September 16, 2019
 In 2024-Right to Organize

Topic: 2024-Right to Organize
Country: Philippines
Delegate Name: Kyu Lee

International Labour Organization
February, 2024
Right to Organize

In navigating the legal terrain and constitutional principles, the Philippines firmly upholds the right of all workers to self-organization, as laid out in the 1987 Constitution. Section 3 of Article XIII explicitly outlines the State’s responsibility to protect both organized and unorganized labor, guaranteeing workers the right to self-organization, collective bargaining, negotiations, and peaceful concerted activities, including the right to strike within the confines of the law. Moreover, Section 8 of the same Article reiterates the right of the people, covering both public and private sector employees, to form unions, associations, or societies for lawful purposes, emphasizing the non-negotiable nature of this fundamental right.
Presently, while trade unions operate independently, they influence less than 10 percent of the labor force. Despite this, collective bargaining is common among unionized workers, and the option for strikes remains open, subject to unions providing proper notice and securing majority approval from their members.The Philippines acknowledges the essential role of a strong and progressive labor relations environment in fostering professionalized, trained, motivated, and efficient public sector employees. This is crucial for sustaining good governance and delivering high-quality public services.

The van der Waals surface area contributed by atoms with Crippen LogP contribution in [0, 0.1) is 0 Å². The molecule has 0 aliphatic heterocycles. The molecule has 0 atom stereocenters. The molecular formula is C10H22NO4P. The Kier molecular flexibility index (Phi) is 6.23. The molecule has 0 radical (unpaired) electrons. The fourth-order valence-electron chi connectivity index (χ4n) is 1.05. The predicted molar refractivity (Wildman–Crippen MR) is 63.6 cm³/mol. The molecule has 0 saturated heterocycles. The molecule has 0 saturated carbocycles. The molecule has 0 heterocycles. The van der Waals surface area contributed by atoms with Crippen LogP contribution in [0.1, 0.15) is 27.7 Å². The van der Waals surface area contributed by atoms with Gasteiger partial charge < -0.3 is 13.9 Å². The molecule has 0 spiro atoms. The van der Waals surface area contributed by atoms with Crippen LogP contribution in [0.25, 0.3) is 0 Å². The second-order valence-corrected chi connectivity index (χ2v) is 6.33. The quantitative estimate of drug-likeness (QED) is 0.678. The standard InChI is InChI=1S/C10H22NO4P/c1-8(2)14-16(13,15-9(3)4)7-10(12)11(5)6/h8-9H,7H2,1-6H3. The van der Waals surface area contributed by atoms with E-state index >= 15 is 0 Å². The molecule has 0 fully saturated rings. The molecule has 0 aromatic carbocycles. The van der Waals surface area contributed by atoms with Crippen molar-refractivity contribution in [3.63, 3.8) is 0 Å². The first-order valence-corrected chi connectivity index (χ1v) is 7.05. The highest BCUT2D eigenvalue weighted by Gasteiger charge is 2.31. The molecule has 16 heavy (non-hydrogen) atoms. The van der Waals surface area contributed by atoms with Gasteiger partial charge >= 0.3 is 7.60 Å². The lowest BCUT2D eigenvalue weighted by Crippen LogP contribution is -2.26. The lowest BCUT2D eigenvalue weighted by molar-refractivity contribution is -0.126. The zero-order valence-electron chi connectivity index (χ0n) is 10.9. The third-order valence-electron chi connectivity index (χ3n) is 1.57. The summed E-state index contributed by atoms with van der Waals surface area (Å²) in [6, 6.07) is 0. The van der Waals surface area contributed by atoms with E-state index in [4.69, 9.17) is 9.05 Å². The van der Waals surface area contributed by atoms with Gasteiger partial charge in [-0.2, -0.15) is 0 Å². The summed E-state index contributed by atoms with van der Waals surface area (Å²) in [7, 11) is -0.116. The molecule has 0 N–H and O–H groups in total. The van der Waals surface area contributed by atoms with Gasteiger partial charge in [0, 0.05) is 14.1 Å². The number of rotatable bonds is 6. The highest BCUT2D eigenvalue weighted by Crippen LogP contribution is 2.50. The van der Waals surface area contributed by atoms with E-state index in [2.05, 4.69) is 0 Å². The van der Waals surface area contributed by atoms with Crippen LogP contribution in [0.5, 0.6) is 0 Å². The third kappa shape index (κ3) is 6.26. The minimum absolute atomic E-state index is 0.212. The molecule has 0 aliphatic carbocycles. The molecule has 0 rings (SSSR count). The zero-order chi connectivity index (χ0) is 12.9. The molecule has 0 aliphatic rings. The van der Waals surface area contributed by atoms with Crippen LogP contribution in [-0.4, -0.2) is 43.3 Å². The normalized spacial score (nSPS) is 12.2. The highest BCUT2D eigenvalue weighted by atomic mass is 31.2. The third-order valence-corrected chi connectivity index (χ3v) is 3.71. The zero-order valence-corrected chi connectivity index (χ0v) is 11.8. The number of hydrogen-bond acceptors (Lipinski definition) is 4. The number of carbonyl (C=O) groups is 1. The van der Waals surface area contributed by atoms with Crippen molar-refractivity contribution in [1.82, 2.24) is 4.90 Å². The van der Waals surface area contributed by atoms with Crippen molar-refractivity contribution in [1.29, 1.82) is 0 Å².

In line with its commitment to international standards, the Philippines, through the ratification of ILO Convention No. 151, recognizes the need to upgrade its laws and practices regarding freedom of association and collective bargaining, especially in the public sector. This proposed measure addresses crucial gaps in public sector labor relations, focusing on the protection of the right to organize, facilities for public sector employee organizations, procedures for determining terms and conditions of employment, civil and political rights, and dispute resolution linked to the determination of employment conditions.
These proposed measures signify a step towards a more inclusive, rights-driven labor environment, reflecting the nation’s dedication to progress and fairness in its labor relations. In essence, the Philippines aims to uphold its constitutional mandate while acknowledging the need for continuous improvement in its labor relations framework, and is looking forward to discussing and meeting a strong agreement to provide this right globally.

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